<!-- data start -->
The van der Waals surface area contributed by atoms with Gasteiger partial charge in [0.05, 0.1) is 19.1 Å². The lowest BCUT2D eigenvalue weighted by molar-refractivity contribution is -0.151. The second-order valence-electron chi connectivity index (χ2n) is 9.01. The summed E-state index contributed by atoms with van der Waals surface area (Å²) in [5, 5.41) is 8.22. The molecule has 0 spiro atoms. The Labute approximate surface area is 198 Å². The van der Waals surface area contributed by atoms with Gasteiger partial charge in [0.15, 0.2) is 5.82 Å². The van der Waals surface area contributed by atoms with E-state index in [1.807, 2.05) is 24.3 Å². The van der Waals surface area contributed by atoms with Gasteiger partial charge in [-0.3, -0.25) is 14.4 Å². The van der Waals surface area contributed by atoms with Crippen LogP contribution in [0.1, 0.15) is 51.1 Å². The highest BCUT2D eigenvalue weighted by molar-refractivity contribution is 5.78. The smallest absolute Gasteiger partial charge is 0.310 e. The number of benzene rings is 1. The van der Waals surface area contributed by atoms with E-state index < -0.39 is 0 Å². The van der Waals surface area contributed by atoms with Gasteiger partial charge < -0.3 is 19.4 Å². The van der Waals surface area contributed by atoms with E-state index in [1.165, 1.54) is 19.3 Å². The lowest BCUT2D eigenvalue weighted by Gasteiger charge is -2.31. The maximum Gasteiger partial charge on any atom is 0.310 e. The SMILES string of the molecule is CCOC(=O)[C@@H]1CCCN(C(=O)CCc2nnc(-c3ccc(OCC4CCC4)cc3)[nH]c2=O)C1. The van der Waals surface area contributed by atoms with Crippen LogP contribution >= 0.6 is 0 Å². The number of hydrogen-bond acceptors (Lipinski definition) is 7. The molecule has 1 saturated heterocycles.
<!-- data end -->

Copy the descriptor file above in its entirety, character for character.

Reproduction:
The van der Waals surface area contributed by atoms with Gasteiger partial charge in [0.05, 0.1) is 19.1 Å². The lowest BCUT2D eigenvalue weighted by molar-refractivity contribution is -0.151. The second-order valence-electron chi connectivity index (χ2n) is 9.01. The summed E-state index contributed by atoms with van der Waals surface area (Å²) in [5, 5.41) is 8.22. The molecule has 0 spiro atoms. The Labute approximate surface area is 198 Å². The van der Waals surface area contributed by atoms with Gasteiger partial charge in [0.15, 0.2) is 5.82 Å². The van der Waals surface area contributed by atoms with E-state index in [1.807, 2.05) is 24.3 Å². The van der Waals surface area contributed by atoms with Gasteiger partial charge in [-0.3, -0.25) is 14.4 Å². The van der Waals surface area contributed by atoms with Crippen LogP contribution in [0.1, 0.15) is 51.1 Å². The highest BCUT2D eigenvalue weighted by molar-refractivity contribution is 5.78. The smallest absolute Gasteiger partial charge is 0.310 e. The number of benzene rings is 1. The van der Waals surface area contributed by atoms with E-state index < -0.39 is 0 Å². The van der Waals surface area contributed by atoms with Gasteiger partial charge < -0.3 is 19.4 Å². The van der Waals surface area contributed by atoms with E-state index in [1.165, 1.54) is 19.3 Å². The lowest BCUT2D eigenvalue weighted by Gasteiger charge is -2.31. The maximum Gasteiger partial charge on any atom is 0.310 e. The SMILES string of the molecule is CCOC(=O)[C@@H]1CCCN(C(=O)CCc2nnc(-c3ccc(OCC4CCC4)cc3)[nH]c2=O)C1. The van der Waals surface area contributed by atoms with Crippen LogP contribution >= 0.6 is 0 Å². The number of hydrogen-bond acceptors (Lipinski definition) is 7. The molecule has 1 saturated heterocycles.